Newspaper Page Text
NORTH PLATTE SEMI-WEEKLY TRIBUNE.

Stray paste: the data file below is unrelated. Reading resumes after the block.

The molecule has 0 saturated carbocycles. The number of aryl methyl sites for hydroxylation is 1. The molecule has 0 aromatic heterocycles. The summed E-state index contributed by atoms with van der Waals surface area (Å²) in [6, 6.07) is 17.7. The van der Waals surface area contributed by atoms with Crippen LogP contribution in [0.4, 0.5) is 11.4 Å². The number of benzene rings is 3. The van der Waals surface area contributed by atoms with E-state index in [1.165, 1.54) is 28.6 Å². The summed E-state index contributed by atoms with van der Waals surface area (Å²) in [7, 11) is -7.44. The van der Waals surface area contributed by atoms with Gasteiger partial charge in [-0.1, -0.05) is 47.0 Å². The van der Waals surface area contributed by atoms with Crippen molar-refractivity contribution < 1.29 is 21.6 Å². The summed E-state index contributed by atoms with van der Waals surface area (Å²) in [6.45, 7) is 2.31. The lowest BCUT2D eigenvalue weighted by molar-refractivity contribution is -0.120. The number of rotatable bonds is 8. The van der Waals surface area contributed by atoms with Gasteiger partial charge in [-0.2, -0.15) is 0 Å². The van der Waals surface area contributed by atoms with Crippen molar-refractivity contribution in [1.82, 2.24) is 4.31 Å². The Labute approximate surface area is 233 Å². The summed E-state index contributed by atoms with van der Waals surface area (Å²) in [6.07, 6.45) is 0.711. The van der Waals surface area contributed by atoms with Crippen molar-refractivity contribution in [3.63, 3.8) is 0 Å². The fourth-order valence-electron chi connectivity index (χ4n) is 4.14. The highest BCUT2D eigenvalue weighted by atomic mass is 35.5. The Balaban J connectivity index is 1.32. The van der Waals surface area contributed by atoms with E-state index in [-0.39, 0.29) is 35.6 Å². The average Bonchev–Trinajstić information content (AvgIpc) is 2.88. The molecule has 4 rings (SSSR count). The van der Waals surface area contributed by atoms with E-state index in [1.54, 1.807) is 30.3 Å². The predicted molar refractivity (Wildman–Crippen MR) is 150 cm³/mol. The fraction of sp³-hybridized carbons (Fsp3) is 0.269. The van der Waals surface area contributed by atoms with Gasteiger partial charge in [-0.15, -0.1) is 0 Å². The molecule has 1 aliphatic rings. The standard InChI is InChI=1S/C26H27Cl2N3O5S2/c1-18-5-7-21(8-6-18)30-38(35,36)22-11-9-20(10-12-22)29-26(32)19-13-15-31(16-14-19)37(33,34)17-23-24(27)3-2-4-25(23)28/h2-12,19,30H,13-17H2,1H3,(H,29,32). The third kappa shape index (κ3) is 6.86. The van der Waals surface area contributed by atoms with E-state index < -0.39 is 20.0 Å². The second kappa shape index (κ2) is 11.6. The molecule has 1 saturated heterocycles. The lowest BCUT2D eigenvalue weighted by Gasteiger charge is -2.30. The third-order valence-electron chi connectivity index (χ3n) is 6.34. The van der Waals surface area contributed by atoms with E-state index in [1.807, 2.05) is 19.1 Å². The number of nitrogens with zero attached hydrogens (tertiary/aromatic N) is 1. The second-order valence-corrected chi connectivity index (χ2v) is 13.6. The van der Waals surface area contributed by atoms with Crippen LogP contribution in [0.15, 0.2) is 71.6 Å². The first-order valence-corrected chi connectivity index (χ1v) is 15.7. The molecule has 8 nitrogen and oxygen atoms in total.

aSIIHUIIIIIIIIIIIIIIIIIlIIIIIIIIItltllllllllllllllllfflllllllllllllllllllllllUllUIIIlIIIIlllllllIIIIIIIltlllllllllllKIIIIIIlIIIIIIIIIIIIIlIIIIIia The Magnificent Ambersons ( By BOOTH TARK1NGTON 1 3 ss 5 Copyrliht by Doubleday, Vtf & Corapinr, flltflllllllllllllllllllllKIIIIIIIllllllIllIIlIlIIIIIIIIIIIIIIIIIIIIIIItltllllllfllllltlltllllllllllllllfllllllllllllllllllllllllllllltflflltlllfK "EVERYTHING 13 Synopsis. Major Ambereon has made fortune In 1873 when other people were toting fortune), and the magnificence of the Ainbersonn began then. Major Amborson lld out a 200-acro "development," with ronds and statuary, and In the center of a four-ncrc tract, on Amberson avenuo, built for hlmsolf the most magnificent mansion Midland City had ever seen. When tho major's daughter married young Wilbur Mlnnfer the elghborti predicted that as Isabel could never really love Wilbur all her love would bo bostowed upon tho children. There Is only one child, however, George Amberson Mlnafer, and his upbringing and his youthful accomplishments as a mischief maker are quite In keeping with the most pessimistic predictions. By the time Gcorgo goes away to collegu ho does not attempt to conceal his belief that the AmbersonH aro about tho meat Important family In the world. At a ball given In bin honor when he returns from college, Gcorgo monopolizes Lucy Morgan, a stranger and fhe prettiest girl present, and gets on famously with her until he learns that a "queer looking duck" at whom ho had been poking much fun, is tho young lady'B father. lie Eugene Morgan, a former resident of Blgbarg, and ho Is returning , erect a factory and to build horseless carriages of his own Invontlon, Eugene had been an old admirer of Isabel and they had been engagad when Isabel threw him over becauso of a youthful Indiscretion and married Wilbur Mlnafer. Qcorgo makes rapid progress In his courtship of Lucy. A cotillion helps their acquantance along famously. Their "friendship" continues during his absences at college George and Lucy become "almost engaged." Thero la a family quarrel over a division of property which reveals that both Gcorgo's Aunt Fanny and George's mother aro moro or loss Interested In Eugene Morgan. Qcorgo's father dies. George 1b graduated. lie and Lucy remain "almost engaged." i CHAPTER XI Continued. I When they went down to tho dining ffoom, he pronounced acceptable the almon snlad, cold beef, cheese and nko which Fanny made ready for them without disturbing the servants. The Journey had fatigued Isabel, she to nothing, but eat to observe with tired pleasuro tho manifest ntlons of or eon's uppctlto, meanwhile giving tier slstor-In-law a brief summary of the events of commencement. But presently she kissed them both good sight and left aunt and nephew alono together. "It sever was becoming to her to look pnle," Fanny said absently, a few mo acuta after Isabel's departure. "I upposo your mother's been being pretty gay? Going a lot?" "How could she?" Gcorgo asked Cheerfully. "In mourning, of course all she could do was Just sit around and look on. That's all Lucy could do either, for tho matter of that." "I suppose so," his aunt assented. "How did Lucy get homo? Did you 4rlvo out to tholr house with her bo-, fore you came here?" "No. Sho drovo homo with her fa tier, of course." "Ob, I see. So Kugcno camo to tho station to meet you." "To meet ua,?" Gcorgo echoed, re newing IiIb attack upon tho salmon alad. "How could ho?" "I don't know what you mean," Fanny Bald drearily, in tho desolate voice that had become hor habit. "I feaven't seen him while your mothor's been nwny." "Naturally," said George. "He's wen Hast himself." At this Fanny's drooping eyelids opened wide. "Did you see hlra?" "Well, naturally, since ho mado tho trip homo with us." Fanny's eyelids drooped, nnd sho at Bllent until George pushed back his chair nnd lit a cigarette, declaring his satisfaction with what sho had pro Tided. "You're n flno housekeeper," ho said benevolently. "I don't bellovo you'd stay alnglo very long If some of tho bachelors and widowers around town u?uld Just once sec " Sho did not hear him. "It's a little dd," sho said. "What's odd?" "Your mother's not mentioning that Mr. Morgan had boon with you." "Didn't think of it, I supposo," said Jeorge carelessly; and, his benevolent mood Increasing, ho conceived tho Idea that a little harmless rallying might servo to elovnto his aunt's drooping spirits. "I'll tell you something, In confidence," ho Bald solemnly. She looked up, Btnrtled. "What?" "Well, It struck me that Mr. Mor gan was looking pretty abscnt-mlnrintl. most of tho tlmo; and ho certainly is dressing Better than he used to. I houlda't bo n bit surprised If all tho young fellow had been wultlng for was to know ho had an assured lncomo be fore ho proposed." "What 'young fellow? " "Uhls young fellow Morgan," laughed George. "Honestly. Aunt Funnv. I shouldn't bo a bit surprised to havo him request an interview with mo any day, and declare that his intentions nro honorable, nnd ask my normlsslnn to pay his addresses to you. AVhat had I setter ten mm?" Fanny burst Into tears. "Good heavens 1" George cried. "I fcas only teasing. I didn't mean" "Lot me alone." sho said llfelosslv! and, continuing to weep, roso and be tan to clear away tho china and sliver. ucorge was distressed. "I dldn mean anything, Aunt Fanny I I dldn lenow you'd got bo sensitive ua all tint." "You'd better go up to bed," she ntd desolately, going on with her worli aid her weeping. Ho obeyed, nnd could still honr n p thetlc sniffing from tho dining room ho went up tho Btnlrs. "By Georgol" ho grunted, ns ho reached his own room : and his thought was that ilvlnc with n norsnn no hphhI tlvo to kindly raillery might provo lugubrious. Uo went to the window and looktl through the darkness to tuo fcttaj tULouotti! of his grnndfa SO 80 UN8ETTLED." ther's house. Lights were burning over there, upstnlrs; probnbly his newly arrived uncle was engnged In talk with tho MnJor. George's glance lowered, resting cas ually upon tho Indistinct ground, nnd ho beheld soino vnguo shapes, unfn mlllnr to him. Formless heaps, they seemed; but, without much curiosity, he supposed that sewer connections or water pipes might bo out of order, making necessary soino excavations.. Not greatly disturbed, ho pulled down tho shade, yawned, nnd began to un dress, leaving further Investigation for the morning. But In tho morning he had forgotten nil about It, and raised his shade, to let In the light, without even glancing toward tho ground, Not until ho had finished dressing did ho look forth from his window, nnd then his glance was casual. The' next Instant his at titude became electric, and ho ran from his room, plunged down tho Btalrs, out of tho front door, and, upon a nearer view of tho destroyed lawn, begnn to release profanity upon tlfe' breezclcss summer air, which remained unaffected. Between his mother's house nnd his grandfather's, exenva tlons for tho cellars of Ave new houses were In process, each within a fow feet of Its neighbor. It was Sundny, and so the workmen Implicated in these dcfnclnga wero de nied what unquestionably they would havo considered a treat: but as tho fanatic orator continued the mono logue, n gentleman In flannels emerged upward rrom ono of the excavations, nud regarded him contemplatively. "Obtaining any relief, nenhow?" lm Inquired with somo Interest. "You must havo learned qulto a number of those expressions In childhood It's so long since I'd heard them I fancied tnoy wero obsolete." 1 "Who wouldn't swear?" Georco de manded hotly. "What dons crnnilfn. thur mean, doing such things?" "My private onlnlon Is." mild Am. bcrson gravely, "ho desires to increase "Who Wouldn't Swear?" Qeoroe De manded Hotly. his Income by building these houses to rent." ' "Well, In tho nnmo of heaven, can't ho Increase hlu Income any other way but this?" "In the nnmo of heaven, It would np pear ho couldn't," "It's beastly 1 It's a dnmn degrada tlonl It's a crlmol" "I don't know about its being a crime," said his uncle, stepping over some planks to Join him. "It might bo a mistake, though. Your mother salll not to toll you until wo got home, so as not to spoil commencement for you. Sho rnthor feared you'd bo upnet." "Upsotl Oh, my Lord, 1 should think I would bo upset I Ho's In his secoud childhood." "Well, I thought, myself, It was a mistake. I wanted him to put up uu npnrtment building Instead of these houses." "An npnrtment building I Here?" "Yes; that was my Idea." George Btnick his hands together de spairingly. "An apartment house! Oh, my Lord I" "Don't worry 1 Your grandfather wouldn't listen to me, but he'll wish he had, somo duy. He sticks it out that apartment houses will never do In a town of this type, and when I pointed out to him that a dozen or so of 'cm nlready are doing, he claimed It was Just the novelty, and that they'd all be empty ob soon ns people got used to 'em. So he's putting up these houses." "Is he getting miserly lu his old age?" "Unrdlyl Look what he gave Syd ney and Amelia I" "I don't mean he's n miser, of course," Bald Gcorgo. "But why on earth didn't he sell something or other rather than do a thing like this?" "As n matter of fact," Amberson re turned coolly, "I believe he has sold something or other, from time to time." "I supposo you're joking or trying to I" "Thnt's the best wny to look at It," Amberson snld umlnbly. "Take the whole thing as a Joke and In the meantime, If you haven't had your brenkfast " "I haven't l" ' "Then If I wero you I'd go In nnd get some. And" paused, becoming serl oua "nnd If I were you I wouldn't say anything to your grandfather about this." "I don't think I could trust myself to wpcak to him about It," said George. "I wont to treat him respectfully, be cause ho Is my grandfather, but I don't believe I could If I talked to him about such a thing as this 1" And with n gesture of despair, plain ly signifying thnt all too soon after leaving bright college years behind him he had entered into the full tragedy of life, George turned bitterly upon his heel and went Into the house for his brenkfast. His uncle, with his head whimsically upon ono side, gazed after him not al together unBympnthetlcnlly. Being a philosopher he wna not surprised, that afternoon, In the course of a drive he took in tho old carriago with tho Ma jor, when Gcorgo was encountered upon tho highway flashing along In his runnbout with Lucy beside him and Pendennls doing better than three minutes. "IIo seems to have recovered," Am berson remarked. "I beg your pardon." "Your grandson," Amberson ex plained. "He waB Inclined to melan choly this morning, but seemed Jolly enough Just now when they passed us." "What was ho melancholy about? Not getting remorseful about all the money he's spent nt college, was he?" Tho Major chuckled feebly, but with sufllclcnt grlmnes8. "I wonder what he thinks I'm made of," ho concluded querulously. "Gold," his son suggested, adding gently, "nnd ho's right about part of you, father." "What part?" "Your heart." The Major laughed ruefully. "I sup poso that may acpount for how heavy It feels, sometimes, nowadays. This town seems to bo rolling right over thnt old heart you mentioned, Gcorgo rolling over It and burying It under l When I think of those devilish work men digging up my lawn, yelling around my house " "Never mind, father. Don't think of it. When things are a nulsnncc it's a good Idea not to keep remembering em." "I try not to," tho old gcntlemnn murmured. "I try to keep remember ing that I won't be remembering any thing very long." And, somohow con vinced thnt thin thought was a mirth ful one, he laughed loudly and slapped his knee. "Not so very long now, my boy I" he chuckled, continuing to echo his own amusement. "Not so very long. Not so very longl" CHAPTER XII. Young George paid his respects to hla grandfather tho following morning, having been occupied with vnrious af fairs and engagements on Sundny un til after tho Major's bedtime; nnd top ics couccnuM with building or exen vatlona weto not Introduced Into the conversation, which was a cheerful ono until Gcorgo lightly mentioned soma new plans of his. He spoko of nis desire to extend his proficiency In driving: in fact, ho entertained the ambition to drive a four-ln-hnnd. now over, as tho Major said nothing, and merely sat still, looking surprised, George went on to say that ho did not propose to "go In for coaching just nt the start;" ho thought It would bo better to begin with a tandem. He was suro Pcndunnla could bo trained to work as a leader; and all thnt ono needed to buy nt present, ho suld, would bo "comparatively Inexpensive a now trap, und tho harness of course, und a good buy to match Pendennls." Ho did not caro for u special groom; ouo of tho stablcincu would do At tht point the MnJor decided to speak. "You say one of the ntablemon would do?" ho inquired, hla widened eyes remaining fixed upon his grand son. "That's lucky, because, one's nil there In Just at present, Geo'rge. Old fat Tom doca it all." ."Oh, that will bo all right, sir. My mother can lend mo her man." "Clan Bho?" Tho old genllomnn smiled faintly. "I wonder" He paused. "What, sir?" "Whether yon mightn't enro to go to law school somewhere perhaps. I'd bo glad to set aside a sum that would Bee you through." This senile divergence from tho topic In hand aurprlscd Gcorgo painfully. "I have no interc.it whatever In the law," ho said. "I don't care for It, and tho Idea of being a professional man hna never appealed to me. I was speaking of driving a tandem " "I know you wore," snld tho Major quietly. George looked hurt. "I beg your pardon. Of course If the Idea doesn't appenl to you " And ho rose to go. The Major ran a tremulous hand through his hair, sighing deeply. "I I don't llko to refuse you nnythlng, Georgie," ho snld. "I don't know that I often havo refused you whatever you wanted In reason " "You've always been more than gen erous, sir," George Interrupted quickly. "And If the Idea of a tandem doesn't The Idea of Bolno a Professional Man Has Never Appealed to Me." nppcal to you, why of course" Anfl ho waved his hand, heroically dismiss ing the tandem. Tho Major's distress becamo obvi ous. "Georgie, I'd like to, but but I've on Idea tandems are dangerous to drive, nnd your mother might be anx ious. She" "No, sir; I think not She felt- it would be rnthor a good tiling help to keep me out In the open air. But If perhaps your finances " "Oh, It Isn't that bo much," the old gentleman laughed uncomfortably. "I guess wo could still afford a now horse or two, If need be " "I thought you said " The Major waved his hand airily. "Oh, a fow retrenchments where things were useless. And if you want tills thing bo very much " "It's not Important enough to bother about, really, of course." "Well, lot's wait till autumn, then." snld the Major In a tono of relief. "We'll see about It in tho autumn, If you're still in the mind for It then. You remind me of it, nlong In Sep temberor October. We'll see what can bo done." Ho rubbed his hands cheerfully. "We'll boo what can bo done about It then, Georgie. We'll see." And George, In reporting this con versation to hla mother, was ruefully humorous. "In fact, tho old boy cheered up so much," he told her, "you'd havo thought he'd got n real lond off his mind. Of course I know ho's nnythlng but mlfiorly ; still I cnu't help thinking he must bo salting a lot of money away. I know prices nro higher than they used to be, but ho doesn't 6pcnd within thousands of what ho used to, and wo certainly can't be spending more than we always have spent. Where does It all go to? Undo George told mo grandfather had sold some pieces of property, nnd it looks a little queer. I have a faint suspicion, not that he's getting miserly not that at all but that old age has begun to mako him timid about monoy. There's no doubt about It, he's get ting a little queer: ho can't keep his mind on a subject long. Right In the middle of talking about one thing he'll wander off to something else; nnd I shouldn't bo surprlsod if ho turned out to be a lot better off thnn auy of us guess." Isnbcl had a bright Idea. "Georgie! Instead of a tandem wouldn't It Inter est you to get ono of Eugene's automo biles?" "I don't think so. They're fast enough, of course. In fnct, running ono of those things la getting to bo qulto on tho cards for sport, and people go all over tho country In 'em. But they're dirty things, nud thoy keep getting out of order, so that you're always lying down on your back In the mud nnd " "Oh, no," sho Interrupted eagerly. "Haven't you noticed? The wuy they mako them now you can got at most of the machinery from tho top. 1 do think you'd bo Interested, dear." George remained Indifferent. "Pos siblybut 1" hardly think so. I know a lot of good peopie aro really taking tnem un, but still ' '"But Btlll' what?" she snld as ho paused. "But still well. I sunnoso I'm n little old-fashioned and fastidious, but I'm afraid being a sort of englno driver never will appeal to rac, mother. It's exciting, nud I'd like that part of It, but still It doesn't seem to mo precisely the thing a gentleman ought to do. Too much overalls and monkey wrenches nnd grease 1 No; I believe I'd rather wait for September and u tandem, mother." Nevertheless Georgo sometimes con sented to sit In an automobile, while waiting for September, nnd he fre quently went driving In one of Eu gene's cars with Lucy and her father. IIo even allowed hlmsojf to be escort ed with his mother nnd Fanny through the growing factory, which was now, as the foreman of the paint shop in formed the visitors, "turning out a car and a quarter a day." From tho factory Eugene took them to lunch at a new rcstnurnnt, just openod In the town, a place which sur prised Isabel with Its metropolitan air, and, thouah Georco made fun of her, In a whisper, she offered overr uling tno tribute of pleased exclama tions ; and her gnyety helped Eugene's to make the little occasion almost a festive one. George's ennui disappeared In Bplte of himself, nnd he Inughcd to see his mother In such spirits. "I didn't know mineral waters could go to a person's head," ho eald. "Or perhaps it's this place. It might pay to have a new res taurant opened somewhere In town every tlmo you get the blues." "No," Isabel said, "what makes mo laugh so much at nothing Is Eugene's fnctory. Wouldn't anybody be delight ed to sco an old friend tnke an idea out of tho air like that an Idea that most people laughed at him for wouldn't any old friend of vhls be happy to see how he'd made his idea into such n splendid humming thing as that factory all shiny steel, click. lng, buzzing away, and with all those worKinen, sucli muscled-looklng men nnd yet so intelligent looking? It's beautiful to sco such a thing," she said. "It makes us all happy, dear old Eugenol" And with a brnve gesture she stretched out her hand to him across the small table. Ho took it quickly, giving her a look In which his laughter tried to remain but vanished hpfnro n gratltudo threatening to become emo tional in 8pito of him. Isnbcl. how ever, turned instantly to Fanny. "Give hlra your hand, Fanny," she said gay ly; and as Fanny mechanically obeyed, "There I" Isabel cried. "If brother Georgo were here, Eugene would hnvo his three oldest and best friends congratulating hlra nil at once. we Know wnnt brother George thinks about It, though. It's Just beautiful, Eugene I" Lucy leaned toward George and whiskered, "Did you ever see anything so lovely?" "As vhat?" George inquired, not becauso ho misunderstood but be cause ho v'shed to prolong the pleas ant nelghbtriincsa of whispering. "As your ftothcrl Think of her do ing that I tye's a darling I And papa" here sh Imperfectly repressed a tendency to laugh "papa looks as if he wero cither tying to explode or utter loud sobs I" Eugeno commandeahls features, however, and they resulted their cus tomary opprchenslveness."! Used to wrlto verses," he said "if yn remem ber " "Yes," Isabel Interrupted geiy. i remember." "I don't recall that I've wrltteh Yy for twenty years or so," he continues ujut I'm nlmost thinking I could do It again, to thank you for making a factory visit Into such n kind cele bration." "Gracious 1" Lucy whispered, gig. gllng. "Aren't they sentiment ill" "People thut age always are," George returned. "They get sc itlmen tal over anything at nil. Facti rles or restaurants, it doesn't matter What!" And both of them were selzeAwith fits of laughter which they managed to cover under the general moveiont of departure, as Isabel had risen tovo, Outsldo upon the crowded BtWpt Georgo helped Lucy Into hla runnboty and drove off, waving triumphantly nnd laughing at Eugene, who wna struggling with tho englno of hla car, in the tonnoau of which Isabel and Fanny had established themselves. "Looks like a hand-organ man grind ing away for pennies," said George, as the runabout turned tho corner Into Nntlonal avenue. 'Til still take a horse, any day." Ho was not so cocksure half an hour later, on an open road, when a siren whlstlo walled behind him, nnd before the Bound had died away Eugene's car, coming from behind with what seemed fairly like ono long leap, went by the runabout nnd dwindled nlmost instan taneously In perspective, with a lnct handkerchief In n black-gloved hand fluttering sweet derision as It was swept onward Into minuteness a mere white speck and then out of sight. Georgo wna undoubtedly Impressed "Your father does know how to drive some," the dashing exhibition forced him to admit. "Of course Pendennls Isn't ns young ns ho was, and I don't caro to push him too hard. Well, I enjoyed part of that lunch todny qulto a lot, Lucy." "The salad?" "No. Your whispering to me." Georgo checked Pendennls to a walk. Whereupon Lucy protested quickly: "Oh, don't t" "Why?" "I know when you make him walk It's so you can give all your attention to to proposing to mo again 1" And us sho turned a face of exag gerated color to him, "By the Lord, but you'ro a little witch I" iOcorgo cried. "George, do let Pendennls trot again 1" "I won't!" She clucked to tho horse. "Get up, Pendennls! Trotl Go on I Com mence 1" Pendennls paid no nttentlon; sho meant nothing to him, nnd George laughed at her fondly. "You nro the prettiest thing In this world, Lucyl" ho exclaimed. "Arc you going to drop the 'almost' and sny wo'ro really engaged?" "Oh, nut for years I So there's tho answer, and let's trot ngnln." But Gcorgo was persistent; more over, he had become serious during the Inst minute or two. "I wnnt to know," he said. "I really mean it.-' "Let's don't bo serious, George,"" sho begged him hopefully. "Let's talk of something pleasant. He wns a little offended. "Then it Isn't plensant for you to know that I want to marry you?" At this she became as serious as ho could have asked; sho looked down, and her Hp quivered like thnt of a child about to cry. Suddenly she put her hnnd upon ono of his for just an Instant, and then withdrew it "Lucyl" he said huskily. "Dear, what's tho matter? You look as if you were going to cry." Her eyelids flickered, and then she looked up nt him with a sad gravity, tears seeming Just nt tho poise. "One reason's because I havo a feeling that It's never going to be." "Why?" "It's Just a feeling." "You haven't any reason or " "It's iv.it a feeling." "Well, if that's all," George said, reassured, and laughing confidently, "I guess I won't be very much troubled I" But nt once ho became serious again, adopting the tone of argument "Don't you care enough about me to marry mo?" She looked down again, pathetically troubled. "Yes." "Well, then, why In tho world won't you drop the 'almost?'" Her distress lncrensed. "Everything Is everything " "What about 'everything?'" "Everything Is so so unsettled." And at that he uttered an exclama tion of impatience. "If you aren'l the queerest girl! What is 'un settled?' " "Well, for one thing," sho said, atri to smile at his vehemence, "you haven't settled on nnythlng to do. At least if you have you'vo never spoken of it" As sho spoko she gave him the quickest possible side clanco of hone. ful scrutiny; then looked away, not napplly. Surprise and dlsplensure were intentionally visible upon the countenance- of her companion: nnd he permitted n significant period ol suence to elapse before making any response. "Lucy," ho snld finally, with cold dignity, "haven't you perfcctlj well understood that I don't mean to go Into bustness or adopt a nrofe slon?" "I wasn't quite sure," she said gently. "I really didn't know quite." "Then of course it's tlmo I did tell you. You know yourself thero are n lot of people In tho East in the South too, for that matter that don't think we've got nny particular family or po sition or culture in this part of the country. There wero ono or two in my crowd at college; their families - "I Have Feeling That lt' Nevei phm to Be." " had lived onUhelr ,ncomo f generations. nYd they ver dreaffied thero was anyoy in theh rias ont here. I had t ifiow them a t two, right at Wo start, and I guSsa they won't f rfg t it! Well, I think" It's tlmo all tie - sort found out that three generation can mean just aa much out her a anywhere else." "But what a e you going to do Georgo?" Bhofcr; d, George's ea aestness surpassed hers; he ha! bifomo flushed and his breathing Vas tnotlonnl. "I expect to live an lbnor Mo life," he said "I expect to cintrll to my shnro to chart ties, and to tali part In In move ments." L Golrge gits excited and actsas mitjit be expected U (III. (TO UK ONTINUED.)